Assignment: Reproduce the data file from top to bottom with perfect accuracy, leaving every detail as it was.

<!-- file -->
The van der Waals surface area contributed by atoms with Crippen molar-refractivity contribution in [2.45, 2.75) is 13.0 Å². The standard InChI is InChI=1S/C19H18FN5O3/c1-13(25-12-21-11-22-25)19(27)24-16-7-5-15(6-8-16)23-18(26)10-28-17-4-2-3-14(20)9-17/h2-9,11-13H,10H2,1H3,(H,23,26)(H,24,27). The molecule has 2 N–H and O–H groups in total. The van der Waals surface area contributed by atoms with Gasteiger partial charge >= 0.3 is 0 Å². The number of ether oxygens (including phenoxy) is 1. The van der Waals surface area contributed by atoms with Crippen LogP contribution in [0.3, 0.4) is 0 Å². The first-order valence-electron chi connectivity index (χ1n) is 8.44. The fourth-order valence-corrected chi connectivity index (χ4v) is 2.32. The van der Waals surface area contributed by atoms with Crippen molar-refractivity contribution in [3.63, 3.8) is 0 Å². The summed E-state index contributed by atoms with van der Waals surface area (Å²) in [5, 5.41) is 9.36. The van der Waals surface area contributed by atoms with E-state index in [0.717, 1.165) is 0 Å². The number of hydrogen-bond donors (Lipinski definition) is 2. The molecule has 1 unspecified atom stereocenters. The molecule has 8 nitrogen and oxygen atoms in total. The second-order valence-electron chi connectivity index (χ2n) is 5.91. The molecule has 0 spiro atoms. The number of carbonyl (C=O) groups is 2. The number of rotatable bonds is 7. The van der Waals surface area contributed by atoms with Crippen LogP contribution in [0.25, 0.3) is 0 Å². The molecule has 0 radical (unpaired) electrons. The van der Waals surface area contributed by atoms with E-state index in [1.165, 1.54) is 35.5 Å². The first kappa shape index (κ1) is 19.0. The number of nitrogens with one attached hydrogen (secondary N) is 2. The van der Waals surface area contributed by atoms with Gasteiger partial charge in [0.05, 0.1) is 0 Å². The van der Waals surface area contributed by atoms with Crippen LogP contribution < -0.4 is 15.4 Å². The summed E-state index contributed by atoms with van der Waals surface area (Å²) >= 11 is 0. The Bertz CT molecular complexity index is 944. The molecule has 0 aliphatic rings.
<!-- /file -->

The van der Waals surface area contributed by atoms with Crippen molar-refractivity contribution in [2.45, 2.75) is 13.0 Å². The standard InChI is InChI=1S/C19H18FN5O3/c1-13(25-12-21-11-22-25)19(27)24-16-7-5-15(6-8-16)23-18(26)10-28-17-4-2-3-14(20)9-17/h2-9,11-13H,10H2,1H3,(H,23,26)(H,24,27). The molecule has 2 N–H and O–H groups in total. The van der Waals surface area contributed by atoms with Gasteiger partial charge >= 0.3 is 0 Å². The number of ether oxygens (including phenoxy) is 1. The van der Waals surface area contributed by atoms with Crippen LogP contribution in [0.3, 0.4) is 0 Å². The first-order valence-electron chi connectivity index (χ1n) is 8.44. The fourth-order valence-corrected chi connectivity index (χ4v) is 2.32. The van der Waals surface area contributed by atoms with Crippen molar-refractivity contribution in [3.63, 3.8) is 0 Å². The summed E-state index contributed by atoms with van der Waals surface area (Å²) in [5, 5.41) is 9.36. The van der Waals surface area contributed by atoms with E-state index in [0.717, 1.165) is 0 Å². The number of hydrogen-bond donors (Lipinski definition) is 2. The molecule has 1 unspecified atom stereocenters. The molecule has 8 nitrogen and oxygen atoms in total. The second-order valence-electron chi connectivity index (χ2n) is 5.91. The molecule has 0 spiro atoms. The number of carbonyl (C=O) groups is 2. The number of rotatable bonds is 7. The van der Waals surface area contributed by atoms with Crippen LogP contribution in [0.25, 0.3) is 0 Å². The molecule has 0 radical (unpaired) electrons. The van der Waals surface area contributed by atoms with E-state index in [1.165, 1.54) is 35.5 Å². The first kappa shape index (κ1) is 19.0. The number of nitrogens with one attached hydrogen (secondary N) is 2. The van der Waals surface area contributed by atoms with Gasteiger partial charge in [0.05, 0.1) is 0 Å². The van der Waals surface area contributed by atoms with Crippen LogP contribution < -0.4 is 15.4 Å². The summed E-state index contributed by atoms with van der Waals surface area (Å²) >= 11 is 0. The Bertz CT molecular complexity index is 944. The molecule has 0 aliphatic rings.